Umbria uses the foods her land offers skillfully and ingeniously, without pretense. The Umbrians will be the first to tell you that theirs is a peasant cuisine, one that remains tied to its pastoral roots, and they keep things simple more out of necessity than out of rigor or philosophy. Although Umbria’s cuisine may be less known than others outside its territory, people quickly fall in love with its genuine touch and amable flavours. Olive oil, golden and delicate, laces almost every dish. Bread is baked without salt, as in Tuscany. Pork, king of the Umbrian table, is at its best in Norcia, a town so renowned for its butchers that the Italian word for pork butcher is norcino.

Umbria is also the land of legumes (lentils and beans). The tiny lentils from the town of Castelluccio are among the region’s prized offerings, cooked into hearty soups, tossed with fresh pasta, or served as a robust accompaniment to rich meat dishes.

Truffles are also a superb product that this generous land offers. The white and the black truffles add aroma and flavour to many dishes.

Today, grape cultivation has modernised and specialised, in a constant search for quality. Extremely varied soil and climatic factors enable the cultivation of prized vines, including indigenous varieties. It is therefore not by chance that Umbria boasts a range of extraordinary wines, increasingly well known and appreciated outside Italy as well. Particularly outstanding are the “magnificent thirteen,” composed of eleven DOC wines and two DOCG wines. The pinnacle of the millenary regional tradition is represented by Torgiano Rosso Riserva DOCG, along with Sagrantino DOCG di Montefalco, in the “passito” and dry varieties, with its unmistakable bouquet of blackberries. The delightful town of Torgiano hosts a Wine Museum and a hugely popular annual wine-tasting event, the Banco d’Assaggio dei Vini d’Italia. The DOC labels of Umbria are: Assisi, Colli Altotiberini, Colli del Trasimeno, Colli Perugini, Torgiano, Colli Martani, Montefalco, Lago di Corbara, Orvieto Rosso, and Colli Amerini. Worthy of special mention is Orvieto Classico, an ancient and noble white wine beloved by popes and the architects and artists of the Duomo (Luca Signorelli requested a thousand litres per year by contract). To discover the secrets of the art of wine-making, a good starting point would be the four “Strade del vino” (Wine Roads), tasting itineraries that also include sites of historical and artistic interest: the Strada del Sagrantino, which extends around Montefalco; the Strada dei Vini del Cantico, which joins Todi, Perugia, Torgiano, Spello and Assisi; the Strada del Vino Colli del Trasimeno; and the Strada dei Vini Etrusco-Romana, wedged into the province of Terni following the course of the Tiber.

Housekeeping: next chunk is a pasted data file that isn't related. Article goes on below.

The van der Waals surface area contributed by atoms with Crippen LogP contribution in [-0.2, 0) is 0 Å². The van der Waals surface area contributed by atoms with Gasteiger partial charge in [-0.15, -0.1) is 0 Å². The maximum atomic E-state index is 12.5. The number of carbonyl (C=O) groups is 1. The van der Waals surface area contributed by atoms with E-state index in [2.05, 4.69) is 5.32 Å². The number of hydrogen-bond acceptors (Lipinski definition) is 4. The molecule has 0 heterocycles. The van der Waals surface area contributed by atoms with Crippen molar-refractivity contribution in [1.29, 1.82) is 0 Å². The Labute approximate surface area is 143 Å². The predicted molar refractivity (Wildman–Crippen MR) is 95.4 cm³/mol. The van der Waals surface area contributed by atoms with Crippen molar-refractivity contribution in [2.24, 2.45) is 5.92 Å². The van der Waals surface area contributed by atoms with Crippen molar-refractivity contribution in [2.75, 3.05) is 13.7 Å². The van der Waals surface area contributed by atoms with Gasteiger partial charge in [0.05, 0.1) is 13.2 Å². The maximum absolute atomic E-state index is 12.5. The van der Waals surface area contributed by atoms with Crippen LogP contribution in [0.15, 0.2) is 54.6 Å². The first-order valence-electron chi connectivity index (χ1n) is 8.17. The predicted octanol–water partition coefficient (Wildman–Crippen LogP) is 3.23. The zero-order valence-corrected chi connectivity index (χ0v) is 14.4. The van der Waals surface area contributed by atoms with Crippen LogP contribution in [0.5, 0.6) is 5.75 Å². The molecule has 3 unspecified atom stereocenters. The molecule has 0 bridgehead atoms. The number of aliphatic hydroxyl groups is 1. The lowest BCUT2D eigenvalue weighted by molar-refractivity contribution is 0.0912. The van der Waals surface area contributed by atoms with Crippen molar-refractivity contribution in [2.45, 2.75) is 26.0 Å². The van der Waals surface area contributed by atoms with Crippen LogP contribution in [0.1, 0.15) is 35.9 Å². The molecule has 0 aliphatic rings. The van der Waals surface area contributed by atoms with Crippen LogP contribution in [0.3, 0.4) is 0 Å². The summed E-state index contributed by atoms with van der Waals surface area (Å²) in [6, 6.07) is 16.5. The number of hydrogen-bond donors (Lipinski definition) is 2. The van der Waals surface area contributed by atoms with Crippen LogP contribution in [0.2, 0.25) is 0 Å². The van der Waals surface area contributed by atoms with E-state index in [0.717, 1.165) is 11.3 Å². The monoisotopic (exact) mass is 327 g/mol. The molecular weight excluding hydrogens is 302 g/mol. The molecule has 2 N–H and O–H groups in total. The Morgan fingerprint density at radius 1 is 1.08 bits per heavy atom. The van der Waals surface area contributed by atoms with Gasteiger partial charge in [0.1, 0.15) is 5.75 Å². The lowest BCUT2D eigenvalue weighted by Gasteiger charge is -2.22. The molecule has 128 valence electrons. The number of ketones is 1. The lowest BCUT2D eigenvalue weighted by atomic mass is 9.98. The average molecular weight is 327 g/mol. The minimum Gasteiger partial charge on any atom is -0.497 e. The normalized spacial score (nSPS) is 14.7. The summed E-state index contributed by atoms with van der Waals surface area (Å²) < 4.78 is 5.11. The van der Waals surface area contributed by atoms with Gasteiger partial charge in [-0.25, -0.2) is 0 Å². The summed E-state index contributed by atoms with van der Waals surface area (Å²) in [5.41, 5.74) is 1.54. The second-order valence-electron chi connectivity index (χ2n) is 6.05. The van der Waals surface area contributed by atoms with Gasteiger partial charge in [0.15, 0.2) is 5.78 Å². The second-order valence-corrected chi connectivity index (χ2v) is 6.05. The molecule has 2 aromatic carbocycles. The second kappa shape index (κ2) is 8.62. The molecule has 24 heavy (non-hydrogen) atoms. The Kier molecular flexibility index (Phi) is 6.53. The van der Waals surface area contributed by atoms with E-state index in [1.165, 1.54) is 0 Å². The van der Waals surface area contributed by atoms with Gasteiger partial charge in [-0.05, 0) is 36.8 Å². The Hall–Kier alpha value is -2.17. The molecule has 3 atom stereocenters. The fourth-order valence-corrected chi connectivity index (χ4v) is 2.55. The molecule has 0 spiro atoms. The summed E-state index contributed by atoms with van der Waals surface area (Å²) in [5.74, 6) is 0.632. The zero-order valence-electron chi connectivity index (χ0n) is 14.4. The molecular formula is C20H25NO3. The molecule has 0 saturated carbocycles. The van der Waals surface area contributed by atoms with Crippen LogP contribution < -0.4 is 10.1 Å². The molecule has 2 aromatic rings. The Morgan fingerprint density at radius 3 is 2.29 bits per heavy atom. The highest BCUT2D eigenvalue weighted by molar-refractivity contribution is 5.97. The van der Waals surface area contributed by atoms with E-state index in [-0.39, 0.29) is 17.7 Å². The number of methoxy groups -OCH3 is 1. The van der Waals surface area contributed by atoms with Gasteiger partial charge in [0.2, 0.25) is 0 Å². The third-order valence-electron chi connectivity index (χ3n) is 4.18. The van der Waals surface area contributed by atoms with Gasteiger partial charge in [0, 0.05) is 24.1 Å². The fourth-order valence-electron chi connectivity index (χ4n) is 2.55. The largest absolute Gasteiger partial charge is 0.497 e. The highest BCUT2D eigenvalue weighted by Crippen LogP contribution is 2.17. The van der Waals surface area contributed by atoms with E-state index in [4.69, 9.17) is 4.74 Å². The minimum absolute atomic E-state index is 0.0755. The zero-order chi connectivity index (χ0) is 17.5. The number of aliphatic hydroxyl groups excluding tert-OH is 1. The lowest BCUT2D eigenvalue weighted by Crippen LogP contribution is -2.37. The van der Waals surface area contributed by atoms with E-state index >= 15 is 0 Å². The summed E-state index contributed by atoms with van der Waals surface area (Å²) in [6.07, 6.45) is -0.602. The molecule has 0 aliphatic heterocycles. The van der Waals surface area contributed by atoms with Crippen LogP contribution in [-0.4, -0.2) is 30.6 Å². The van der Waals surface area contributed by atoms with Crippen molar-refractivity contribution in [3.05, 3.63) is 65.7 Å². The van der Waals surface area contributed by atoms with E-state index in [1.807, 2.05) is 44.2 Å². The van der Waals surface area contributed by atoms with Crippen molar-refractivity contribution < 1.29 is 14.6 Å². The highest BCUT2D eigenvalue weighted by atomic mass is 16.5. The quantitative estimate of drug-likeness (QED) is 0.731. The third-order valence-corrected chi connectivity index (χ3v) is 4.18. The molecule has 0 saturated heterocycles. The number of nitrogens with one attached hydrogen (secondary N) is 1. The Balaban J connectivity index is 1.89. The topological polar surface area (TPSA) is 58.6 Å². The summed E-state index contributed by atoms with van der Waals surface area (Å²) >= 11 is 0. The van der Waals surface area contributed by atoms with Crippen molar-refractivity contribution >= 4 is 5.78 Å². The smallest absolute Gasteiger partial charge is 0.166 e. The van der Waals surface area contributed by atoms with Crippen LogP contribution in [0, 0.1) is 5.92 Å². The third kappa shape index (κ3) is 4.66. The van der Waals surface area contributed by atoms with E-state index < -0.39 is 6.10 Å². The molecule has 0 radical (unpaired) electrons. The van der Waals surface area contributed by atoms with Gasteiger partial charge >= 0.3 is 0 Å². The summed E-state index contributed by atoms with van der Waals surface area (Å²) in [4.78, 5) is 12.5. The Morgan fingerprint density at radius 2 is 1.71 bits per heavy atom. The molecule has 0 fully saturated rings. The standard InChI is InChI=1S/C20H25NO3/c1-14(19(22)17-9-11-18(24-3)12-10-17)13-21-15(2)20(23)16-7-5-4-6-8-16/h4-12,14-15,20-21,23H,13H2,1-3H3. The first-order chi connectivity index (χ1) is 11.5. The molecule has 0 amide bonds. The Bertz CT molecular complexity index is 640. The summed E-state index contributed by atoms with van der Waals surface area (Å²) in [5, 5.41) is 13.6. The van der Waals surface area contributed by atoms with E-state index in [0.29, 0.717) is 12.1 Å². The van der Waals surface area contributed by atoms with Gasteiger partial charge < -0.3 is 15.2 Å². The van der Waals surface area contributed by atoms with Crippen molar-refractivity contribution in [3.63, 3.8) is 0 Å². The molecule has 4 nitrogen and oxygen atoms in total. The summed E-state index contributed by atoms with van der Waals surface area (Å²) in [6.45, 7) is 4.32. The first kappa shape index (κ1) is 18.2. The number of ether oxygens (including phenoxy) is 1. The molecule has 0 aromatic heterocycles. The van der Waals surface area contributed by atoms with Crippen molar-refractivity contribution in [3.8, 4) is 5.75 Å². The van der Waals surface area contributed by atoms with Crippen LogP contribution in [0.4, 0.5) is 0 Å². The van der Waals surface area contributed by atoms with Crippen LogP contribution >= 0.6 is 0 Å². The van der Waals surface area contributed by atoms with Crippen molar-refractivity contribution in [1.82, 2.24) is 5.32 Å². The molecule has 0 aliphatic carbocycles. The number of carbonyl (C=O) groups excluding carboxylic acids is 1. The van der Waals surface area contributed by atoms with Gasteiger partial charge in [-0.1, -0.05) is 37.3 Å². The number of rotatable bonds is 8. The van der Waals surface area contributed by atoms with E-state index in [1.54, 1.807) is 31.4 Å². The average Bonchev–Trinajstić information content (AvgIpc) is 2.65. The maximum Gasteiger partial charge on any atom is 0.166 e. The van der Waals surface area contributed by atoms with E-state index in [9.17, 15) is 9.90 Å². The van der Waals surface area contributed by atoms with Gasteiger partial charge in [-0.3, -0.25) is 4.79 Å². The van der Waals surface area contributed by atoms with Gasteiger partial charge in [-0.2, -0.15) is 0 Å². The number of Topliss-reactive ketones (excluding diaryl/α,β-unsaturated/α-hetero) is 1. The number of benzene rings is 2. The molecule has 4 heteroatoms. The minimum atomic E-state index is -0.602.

Tiziana, our trusted sommelier, will carefully choose the wines for our meals and would be more than pleased to  advise you on other wines to try while in Umbria.

Just as extraordinary as the wine, Umbrian olive oil boasts a quality with few rivals in Italy, given that about 90% of it is extra-virgin. Truly a record. The merit, once again, goes to the climatic conditions and the soil of the foothills of the Apennines, ideal for the slow ripening of the olives, which ensures their low acidity. Cold pressed and for the most part mixed, they yield fruity and flavourful oil with an intense green colour, an essential ingredient of the traditional cuisine. Olive oil is used for finishing a host of dishes, meat included, but is also delightful as a simple flavoring for your  bread. Umbria is the only Italian region to have obtained the DOP designation for the entire territory, divided into five production zones: Colli di Assisi e Spoleto, Colli Martani, Colli Amerini, Colli del Trasimeno, and Colli Orvietani. A number of museums preserve and hand down the culture of olive oil, including the Museo della Civiltà dell’Olio e dell’Ulivo in Trevi and the Museo Lungarotti dell’Olio in Torgiano.